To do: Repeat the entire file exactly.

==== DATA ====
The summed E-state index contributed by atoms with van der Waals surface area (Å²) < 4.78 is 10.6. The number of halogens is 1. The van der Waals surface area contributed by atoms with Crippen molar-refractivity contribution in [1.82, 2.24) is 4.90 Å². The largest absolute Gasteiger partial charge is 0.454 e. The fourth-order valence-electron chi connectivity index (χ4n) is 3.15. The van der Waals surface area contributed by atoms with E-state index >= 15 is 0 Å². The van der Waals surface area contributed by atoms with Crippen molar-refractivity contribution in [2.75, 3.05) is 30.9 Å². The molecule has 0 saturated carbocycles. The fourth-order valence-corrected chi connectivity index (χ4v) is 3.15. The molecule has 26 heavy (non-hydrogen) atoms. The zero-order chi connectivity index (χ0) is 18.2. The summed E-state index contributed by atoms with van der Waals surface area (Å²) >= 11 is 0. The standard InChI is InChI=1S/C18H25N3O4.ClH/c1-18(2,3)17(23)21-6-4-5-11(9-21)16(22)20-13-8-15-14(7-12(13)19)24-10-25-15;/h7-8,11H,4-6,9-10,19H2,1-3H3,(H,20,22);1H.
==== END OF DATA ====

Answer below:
The summed E-state index contributed by atoms with van der Waals surface area (Å²) < 4.78 is 10.6. The number of halogens is 1. The van der Waals surface area contributed by atoms with Crippen molar-refractivity contribution in [1.82, 2.24) is 4.90 Å². The largest absolute Gasteiger partial charge is 0.454 e. The fourth-order valence-electron chi connectivity index (χ4n) is 3.15. The van der Waals surface area contributed by atoms with E-state index >= 15 is 0 Å². The van der Waals surface area contributed by atoms with Crippen molar-refractivity contribution in [2.75, 3.05) is 30.9 Å². The molecule has 0 saturated carbocycles. The fourth-order valence-corrected chi connectivity index (χ4v) is 3.15. The molecule has 26 heavy (non-hydrogen) atoms. The zero-order chi connectivity index (χ0) is 18.2. The summed E-state index contributed by atoms with van der Waals surface area (Å²) >= 11 is 0. The standard InChI is InChI=1S/C18H25N3O4.ClH/c1-18(2,3)17(23)21-6-4-5-11(9-21)16(22)20-13-8-15-14(7-12(13)19)24-10-25-15;/h7-8,11H,4-6,9-10,19H2,1-3H3,(H,20,22);1H.